Argentina’s Disappeared Children: Carla Artés

Marie Claire  New York & London, 1999, 2,000 words; adapted extracts  

5/cont. 

My parents beat us for the slightest thing. But the traumatic thing was to be separated from Alejandro. I cried and cried for him. I've never seen him again because he still lives with our 'parents' and I do not feel like making the contact."

Carla / ‘I’ve seen psychologists too. They’ve helped me to understand that neither my parents nor I ever did anything wrong. Getting rid of that sense of guilt was difficult.’

A NEW LIFE IN SPAIN

Carla and Satcha stayed in Argentina for two years with a 24-hour police bodyguard to ensure Carla's safety. During that time she met other 'disappeared' children and her father's Uruguayan family, with whom she has remained in touch. Today Carla's past remains central to her everyday life. She works for a Spanish human rights organization, Movement Against Intolerance, as a school monitor teaching classes on violence, racism and intolerance.

"What happens is that you don't realise very much when you're ten," says Carla slowly. "But as you grow up you want to find out what happened and you find ways of doing that. Realising I didn't have a family, a structure, was tough. I've talked about it a lot, which helps. I've seen psychologists too. They've helped me to understand that neither my parents nor I ever did anything wrong. Getting rid of that sense of guilt was difficult."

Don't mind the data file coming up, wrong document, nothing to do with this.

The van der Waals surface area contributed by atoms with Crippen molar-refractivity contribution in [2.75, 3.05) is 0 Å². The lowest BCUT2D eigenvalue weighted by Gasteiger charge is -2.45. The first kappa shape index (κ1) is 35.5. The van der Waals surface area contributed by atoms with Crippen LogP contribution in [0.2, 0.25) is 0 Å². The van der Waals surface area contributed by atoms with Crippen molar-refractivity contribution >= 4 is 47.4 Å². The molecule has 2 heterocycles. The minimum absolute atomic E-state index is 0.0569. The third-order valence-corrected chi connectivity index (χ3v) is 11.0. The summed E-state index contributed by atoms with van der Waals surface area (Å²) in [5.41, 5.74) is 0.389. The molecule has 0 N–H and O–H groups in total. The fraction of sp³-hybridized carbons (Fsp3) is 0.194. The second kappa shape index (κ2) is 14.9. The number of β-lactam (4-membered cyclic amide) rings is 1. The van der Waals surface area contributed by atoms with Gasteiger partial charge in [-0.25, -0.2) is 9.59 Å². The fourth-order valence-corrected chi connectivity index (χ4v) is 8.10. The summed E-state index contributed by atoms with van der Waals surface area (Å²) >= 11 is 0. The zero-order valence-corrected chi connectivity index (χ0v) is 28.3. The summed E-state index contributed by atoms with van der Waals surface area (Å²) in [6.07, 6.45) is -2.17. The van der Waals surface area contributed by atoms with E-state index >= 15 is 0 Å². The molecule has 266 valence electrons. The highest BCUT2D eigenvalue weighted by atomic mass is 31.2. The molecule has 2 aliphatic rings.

Married but separated, she has just given birth to her second baby. "I don't want my daughter Graciela to grow up as an only child," she explains.

Clearly, though, certain wounds have not healed. "I have come to terms with my past. But it's still difficult to live with not knowing what happened to mama. I don’t believe she is alive, but I cannot be sure. I cannot say she is dead. There is no body. There is nothing. Bringing the people responsible to trial is the only way of finding out how mama disappeared. Otherwise I even feel robbed of the right to grieve."

Update:

In 2005 Carla became one of 200 witnesses who gave evidence in Madrid against Adolfo Scilingo, whose testimony revealed the implication of high-ranking military staff in the disappearances during the dictatorship.

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